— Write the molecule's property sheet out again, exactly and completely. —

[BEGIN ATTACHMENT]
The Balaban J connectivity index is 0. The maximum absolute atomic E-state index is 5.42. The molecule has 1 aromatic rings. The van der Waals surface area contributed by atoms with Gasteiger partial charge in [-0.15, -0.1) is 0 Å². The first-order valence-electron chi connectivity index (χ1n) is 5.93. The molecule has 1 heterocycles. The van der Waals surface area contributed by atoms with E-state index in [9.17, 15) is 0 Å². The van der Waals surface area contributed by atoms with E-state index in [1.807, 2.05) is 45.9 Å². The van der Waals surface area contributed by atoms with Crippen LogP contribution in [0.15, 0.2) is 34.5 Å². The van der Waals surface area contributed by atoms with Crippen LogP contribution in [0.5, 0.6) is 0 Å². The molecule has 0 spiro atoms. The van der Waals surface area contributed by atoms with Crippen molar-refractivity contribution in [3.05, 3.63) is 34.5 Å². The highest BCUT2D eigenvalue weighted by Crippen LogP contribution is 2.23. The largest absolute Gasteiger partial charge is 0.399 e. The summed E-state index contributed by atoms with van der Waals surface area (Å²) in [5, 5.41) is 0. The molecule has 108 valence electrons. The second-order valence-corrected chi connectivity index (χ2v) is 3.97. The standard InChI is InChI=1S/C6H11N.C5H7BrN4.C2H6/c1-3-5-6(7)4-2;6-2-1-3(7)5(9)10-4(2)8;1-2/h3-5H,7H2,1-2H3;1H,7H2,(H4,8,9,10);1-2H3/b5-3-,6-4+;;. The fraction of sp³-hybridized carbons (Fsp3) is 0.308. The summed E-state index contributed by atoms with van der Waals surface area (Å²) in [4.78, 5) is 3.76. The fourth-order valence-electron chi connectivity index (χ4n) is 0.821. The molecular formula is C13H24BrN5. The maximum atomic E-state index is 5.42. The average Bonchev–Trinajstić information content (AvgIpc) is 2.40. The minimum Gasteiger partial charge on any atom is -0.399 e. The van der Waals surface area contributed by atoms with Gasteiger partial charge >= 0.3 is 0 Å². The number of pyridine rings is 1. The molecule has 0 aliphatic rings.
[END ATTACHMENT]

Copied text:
The Balaban J connectivity index is 0. The maximum absolute atomic E-state index is 5.42. The molecule has 1 aromatic rings. The van der Waals surface area contributed by atoms with Gasteiger partial charge in [-0.15, -0.1) is 0 Å². The first-order valence-electron chi connectivity index (χ1n) is 5.93. The molecule has 1 heterocycles. The van der Waals surface area contributed by atoms with E-state index in [9.17, 15) is 0 Å². The van der Waals surface area contributed by atoms with E-state index in [1.807, 2.05) is 45.9 Å². The van der Waals surface area contributed by atoms with Crippen LogP contribution in [0.15, 0.2) is 34.5 Å². The van der Waals surface area contributed by atoms with Crippen LogP contribution in [0.5, 0.6) is 0 Å². The molecule has 0 spiro atoms. The van der Waals surface area contributed by atoms with Crippen molar-refractivity contribution in [3.05, 3.63) is 34.5 Å². The highest BCUT2D eigenvalue weighted by Crippen LogP contribution is 2.23. The largest absolute Gasteiger partial charge is 0.399 e. The summed E-state index contributed by atoms with van der Waals surface area (Å²) in [5, 5.41) is 0. The molecule has 108 valence electrons. The second-order valence-corrected chi connectivity index (χ2v) is 3.97. The standard InChI is InChI=1S/C6H11N.C5H7BrN4.C2H6/c1-3-5-6(7)4-2;6-2-1-3(7)5(9)10-4(2)8;1-2/h3-5H,7H2,1-2H3;1H,7H2,(H4,8,9,10);1-2H3/b5-3-,6-4+;;. The fraction of sp³-hybridized carbons (Fsp3) is 0.308. The summed E-state index contributed by atoms with van der Waals surface area (Å²) in [4.78, 5) is 3.76. The fourth-order valence-electron chi connectivity index (χ4n) is 0.821. The molecular formula is C13H24BrN5. The maximum atomic E-state index is 5.42. The average Bonchev–Trinajstić information content (AvgIpc) is 2.40. The minimum Gasteiger partial charge on any atom is -0.399 e. The van der Waals surface area contributed by atoms with Gasteiger partial charge >= 0.3 is 0 Å². The number of pyridine rings is 1. The molecule has 0 aliphatic rings.